Nonetheless, watching her Pavlovian response to that horrendous-yet-nostalgic 2006 ringtone from a brick phone made me think of something I frequently see not just with new clients looking to make that jump to having their own business, but even experienced freelancers and free agents. People try to cram so much into 24 hours that they forget about the actual human experience. I always swore up and down I didn't want a job like the one in this movie unless I actually owned the place: that was part of what led me down this path. I figured if I'd be expected to spend so much time on my work, I at least want to own the product of my labor.
So, my dear Toadlet: you don't have to jump to every single client email and forget to actually live. Stay on top of your deadlines but if your clients start acting like Miranda Priestly, RUN LIKE HELL. You don't have to put up with it. Everyone is under the impression that you have to work so much more and harder for yourself than as an employee. And yes, sometimes you do in the sense that you can't just phone it in if you're hungover on a Monday morning and hope no one notices. But one of the things I aim to impress in my classes and coaching is that you own your time now.
Whether that gig is just a means to an end or the gateway to your hopes and dreams: remember that it's temporary and you don't need to be permanently attached to your phone like Andy Sachs.
But enough about the actual movie and my takeaways! Let's get into THE FANDOM!
When I went to the theater, an emcee who put the whole thing together gave this very passionate talk about how much The Devil Wears Prada spoke to her and made her not want to pursue a career in fashion. She talked about how when she first came to New York, she did babysitting gigs and how she was amazed when one of her first clients was the actress who played Jacqueline in this movie and she took it as sign that coming to New York to pursue her dream was meant to be even if it wasn't what she thought it would look like.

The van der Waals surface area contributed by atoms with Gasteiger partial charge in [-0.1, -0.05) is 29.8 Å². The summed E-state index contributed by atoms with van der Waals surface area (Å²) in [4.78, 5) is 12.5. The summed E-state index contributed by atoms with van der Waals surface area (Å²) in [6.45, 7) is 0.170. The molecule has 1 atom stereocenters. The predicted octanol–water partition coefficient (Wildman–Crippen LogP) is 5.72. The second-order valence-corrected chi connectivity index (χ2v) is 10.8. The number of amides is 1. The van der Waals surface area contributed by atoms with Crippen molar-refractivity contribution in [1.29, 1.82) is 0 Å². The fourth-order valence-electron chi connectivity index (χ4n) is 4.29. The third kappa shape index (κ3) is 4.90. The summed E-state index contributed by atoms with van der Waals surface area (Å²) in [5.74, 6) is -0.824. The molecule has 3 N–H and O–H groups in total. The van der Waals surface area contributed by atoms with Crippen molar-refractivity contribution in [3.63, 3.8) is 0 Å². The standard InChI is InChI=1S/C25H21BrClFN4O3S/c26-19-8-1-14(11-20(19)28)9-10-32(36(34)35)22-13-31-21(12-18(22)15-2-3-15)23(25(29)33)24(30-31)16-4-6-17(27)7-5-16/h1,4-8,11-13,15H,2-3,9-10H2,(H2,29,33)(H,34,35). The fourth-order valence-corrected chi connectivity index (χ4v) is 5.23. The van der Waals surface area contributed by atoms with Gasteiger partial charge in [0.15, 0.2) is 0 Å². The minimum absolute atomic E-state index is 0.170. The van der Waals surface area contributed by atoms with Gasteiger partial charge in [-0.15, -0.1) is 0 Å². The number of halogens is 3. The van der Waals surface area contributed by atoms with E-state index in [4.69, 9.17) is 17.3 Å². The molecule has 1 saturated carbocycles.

There were these drinks being served that were the same color as my hair called "The Fucking Cerulean Delight" (or something similar?) based on this now-iconic scene:
I frequently geek out on TV Tropes and I've seen pages for all kinds of media. Some are stubs and others are incredibly built out.
I was amazed to find one of the hugest and most comprehensive Headscratchers pages I'd ever seen where a bunch of fans got into these in-depth discussions about Andy's friendships and her relationship with Nate as well as the pursuit from Christian (which in the #MeToo movement, merits discussion on the difference between friendly pursuit and sexual harassment, not to mention the blatant power imbalance Christian clearly holds in the magazine business.) Usually, Headscratchers are a couple sentences. This was all-night discussion.
And my god, people ARE STILL HAVING THEM 11, 12 years later. That "cerulean sweater" scene? Still being analyzed.
Hell, did you realize there's also a band named The Devil Wears Prada that's been around since 2005 and still touring? (I vaguely remember the name being mocked among NYHC veterans.)
So maybe it's not as obviously in our faces since it's not relentlessly merchandised over a decade later like other movies and intellectual properties have been, but how many movies that old elicit more than a "Hey, that was a great movie!" reaction?
Or have a burgeoning niche theater chain cater to a bunch of fans' demands to make a special drink just for the viewing?
Most of all, when was the last time that you saw any creation-- a book, a game, another movie, you name it-- that had a seemingly tried-and-true plot still elicit so much discussion all these years later?
As creators, we can only hope that our work still makes an impact that much later in life. For what reason? Maybe an overly realistic portrayal of something that people relate to or an ideal that we laugh at but would totally strive for if we thought it was attainable.
Or just some memorable shade-throwing dialogue.
But the only way you're going to find out is if you get over the fear that people will think your work is bad and just get it out there.
Even if you're less than thrilled to do it at a glacial pace.